First Names of People in Costa Rica
The proper nouns in Costa Rica reflect the different waves of cultural influence through the years. As Costa Rica is a country of mixed cultures and waves of immigration, the proper names of its inhabitants reflect this diversity.
The history of proper names of people in Costa Rica is long and varied. The indigenous peoples of the region, such as the Bribri, Cabécar and Boruca tribes, had their own naming customs. For example, the Bribri people would give their children names that would describe their personality. The Cabécar tribe often named children after a deceased relative or other respected person.
As with many other cultures in Latin America, Spanish culture had an influence on Costa Rican naming customs. When the Spanish arrived in Costa Rica in 1522, they brought with them their language and a new system for naming children. For example, they replaced many indigenous words with Spanish words that were easier for them to pronounce, such as “Juan” instead of “Yuan”.
Later, in contemporary times, with the North American influence in Costa Rica, Costa Ricans began to give their children Anglo-Saxon or Anglo-Saxon-sounding names.
The Most Common Traditional Proper Nouns
According to several compilations of studies, the most common names are Valentina, Jimena, Santiago and Sebastián. On the other hand, this is a short list of names that have not lost popularity in recent years:
Traditional female names
- María Fernanda
- María José
- María Paula
Traditional male names
- José Daniel
- José Pablo
- José David
- Juan Carlos
Invented Names Influenced by Anglo-Saxon Culture
In Costa Rica, contrary to other countries, there is no regulation on the names that parents give their children. Consequently, Costa Ricans can invent fantasy names, which results in very original names, with complicated spellings and quite far from traditional Spanish. Also, Costa Ricans are inspired by movies, actors, new trends and society in general. For example, it is common to name children after their favorite actor or sportsman.
A Passion for “Y”, “K” and “Z” and Fantasy Names
After the Spanish influence came the North American influence, which crystallized in the generalized use of the letter “y”. Thus “Valeria” became “Valery”, “Natalia” became “Nataly” and “Emilia” became “Emily”, “Antonio” became “Anthony”.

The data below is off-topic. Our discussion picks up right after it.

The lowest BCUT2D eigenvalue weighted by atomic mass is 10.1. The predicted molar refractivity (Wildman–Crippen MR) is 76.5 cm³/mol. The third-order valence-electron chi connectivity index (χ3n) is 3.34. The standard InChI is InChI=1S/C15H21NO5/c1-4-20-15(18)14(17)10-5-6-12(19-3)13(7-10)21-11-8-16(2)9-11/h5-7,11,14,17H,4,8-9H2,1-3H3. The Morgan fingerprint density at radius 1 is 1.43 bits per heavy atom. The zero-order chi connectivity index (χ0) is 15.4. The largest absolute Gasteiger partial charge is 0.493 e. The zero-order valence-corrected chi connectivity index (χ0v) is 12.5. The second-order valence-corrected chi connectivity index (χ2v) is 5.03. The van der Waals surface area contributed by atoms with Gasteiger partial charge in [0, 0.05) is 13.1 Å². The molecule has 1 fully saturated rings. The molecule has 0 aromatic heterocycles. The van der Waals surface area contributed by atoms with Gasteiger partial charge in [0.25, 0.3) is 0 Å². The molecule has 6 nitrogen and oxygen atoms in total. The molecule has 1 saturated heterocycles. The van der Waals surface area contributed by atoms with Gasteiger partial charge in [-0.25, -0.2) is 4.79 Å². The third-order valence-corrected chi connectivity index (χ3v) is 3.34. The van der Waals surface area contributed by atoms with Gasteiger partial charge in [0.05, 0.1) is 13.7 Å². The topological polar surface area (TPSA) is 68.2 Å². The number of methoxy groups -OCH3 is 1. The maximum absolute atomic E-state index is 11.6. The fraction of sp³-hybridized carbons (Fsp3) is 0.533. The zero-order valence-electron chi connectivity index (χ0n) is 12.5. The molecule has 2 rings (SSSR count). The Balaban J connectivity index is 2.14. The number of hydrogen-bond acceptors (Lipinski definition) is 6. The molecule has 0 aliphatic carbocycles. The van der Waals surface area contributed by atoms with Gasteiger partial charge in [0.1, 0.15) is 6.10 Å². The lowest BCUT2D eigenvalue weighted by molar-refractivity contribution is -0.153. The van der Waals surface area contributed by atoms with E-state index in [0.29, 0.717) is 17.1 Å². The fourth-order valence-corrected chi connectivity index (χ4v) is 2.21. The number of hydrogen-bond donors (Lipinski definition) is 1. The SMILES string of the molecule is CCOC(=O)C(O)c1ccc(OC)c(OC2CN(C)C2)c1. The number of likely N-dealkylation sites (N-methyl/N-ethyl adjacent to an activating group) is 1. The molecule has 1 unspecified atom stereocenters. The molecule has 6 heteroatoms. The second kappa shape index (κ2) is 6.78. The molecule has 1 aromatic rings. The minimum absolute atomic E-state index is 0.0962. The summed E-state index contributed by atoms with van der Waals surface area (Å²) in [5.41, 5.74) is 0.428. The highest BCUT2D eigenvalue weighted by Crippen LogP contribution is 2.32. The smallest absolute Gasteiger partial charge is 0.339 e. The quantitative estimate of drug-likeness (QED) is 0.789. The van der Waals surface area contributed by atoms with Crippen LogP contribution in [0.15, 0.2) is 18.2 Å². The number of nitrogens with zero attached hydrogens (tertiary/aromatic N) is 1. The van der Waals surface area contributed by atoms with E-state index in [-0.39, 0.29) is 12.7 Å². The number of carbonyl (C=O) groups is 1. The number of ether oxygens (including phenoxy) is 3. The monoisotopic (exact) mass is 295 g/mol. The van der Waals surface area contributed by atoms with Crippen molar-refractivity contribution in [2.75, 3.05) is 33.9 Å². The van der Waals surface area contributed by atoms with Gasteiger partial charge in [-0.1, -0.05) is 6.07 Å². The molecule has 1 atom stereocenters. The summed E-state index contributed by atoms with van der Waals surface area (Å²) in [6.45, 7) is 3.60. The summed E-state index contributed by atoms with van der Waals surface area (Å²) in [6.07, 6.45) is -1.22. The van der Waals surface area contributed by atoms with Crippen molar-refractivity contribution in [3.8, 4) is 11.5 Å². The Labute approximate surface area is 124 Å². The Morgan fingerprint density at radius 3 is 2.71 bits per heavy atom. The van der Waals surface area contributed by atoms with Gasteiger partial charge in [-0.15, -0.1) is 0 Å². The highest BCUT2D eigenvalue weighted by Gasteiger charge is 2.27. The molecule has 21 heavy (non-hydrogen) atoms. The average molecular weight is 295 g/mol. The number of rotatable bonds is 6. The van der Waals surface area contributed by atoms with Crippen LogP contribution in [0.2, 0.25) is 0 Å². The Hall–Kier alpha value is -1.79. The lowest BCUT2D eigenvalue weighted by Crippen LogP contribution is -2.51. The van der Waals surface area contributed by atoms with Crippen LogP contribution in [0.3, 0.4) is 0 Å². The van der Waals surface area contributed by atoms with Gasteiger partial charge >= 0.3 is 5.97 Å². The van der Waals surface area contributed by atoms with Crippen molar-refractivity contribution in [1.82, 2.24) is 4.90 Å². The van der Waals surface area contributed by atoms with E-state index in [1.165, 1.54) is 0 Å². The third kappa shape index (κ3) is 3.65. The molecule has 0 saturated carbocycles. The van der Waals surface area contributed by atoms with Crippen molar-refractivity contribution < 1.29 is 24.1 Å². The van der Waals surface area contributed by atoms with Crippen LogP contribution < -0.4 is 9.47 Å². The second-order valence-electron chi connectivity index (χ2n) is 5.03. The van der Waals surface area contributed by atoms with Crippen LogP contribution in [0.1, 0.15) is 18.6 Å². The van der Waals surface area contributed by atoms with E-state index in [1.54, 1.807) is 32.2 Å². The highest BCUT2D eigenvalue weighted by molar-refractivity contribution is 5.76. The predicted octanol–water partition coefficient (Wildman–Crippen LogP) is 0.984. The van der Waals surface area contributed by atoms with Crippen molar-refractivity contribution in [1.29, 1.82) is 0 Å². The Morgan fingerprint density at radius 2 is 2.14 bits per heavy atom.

There are many proper names with the letters less used in the Spanish language (“y”, “k” and “z” for example): “Andrey”, “Keylor”, “Keyler”, “Heilyn”, “Yeslin”, “Yulitza”, “Yajaira”, “Yaritza”, “Yuli”, “Heylin”.
There is also a wide preference for “in” and “er” endings: “Eliécer”, “Maiker”, “Geiner” or “Heiner”, “Reiner”, “Olger”, “Greivin”. In addition, the desire to give an original name to their children has caused Costa Ricans to distort their own foreign names. Here are some examples: “Yeankarlo” (from Italian “Giancarlo”), “Franchesko” (from Italian “Francesco”), Yoselin (from French “Josseline”).
Others use surnames of world historical figures as proper names, for example “Edison” (from Thomas Edison) or “Bismark” (from Otto von Bismarck) or the name of a dictator such as “Lenin” or “Stalin”.
In other cases, the deformation of brand names is notable, as in “Maybellin” (from the cosmetics brand) or “Excel”.
Also, the success of American series and movies has made many Ticos give their children English names: Kevin, Tiffany, Allison, Kendall, Brandon, Kimberly, Hillary, Dylana, Walter, William, etc. Sometimes spelling them in an original way: “Dilan” (“Dylan”, in English), “Ashly” (“Ashley” in English), “Eimy” (“Amy” in English).
In other cases, parents use common English words as proper names. For example, “Minor” or “Mynor” or “Junior”.
And finally, some parents completely invent a fantasy name such as “Suheilyn”, “Delany”, “Shantany”, “Jazlyn”, “Keylin”, “Deilyn”, sometimes combining them with more traditional names such as “Sharliny Vanessa”.
- Spanish culture had an influence on the customs of Costa Rican names.
- North American culture has widely penetrated the proper names of Costa Ricans.
Authors: Zelda Walters and M. Barrantes for Sensorial Sunsets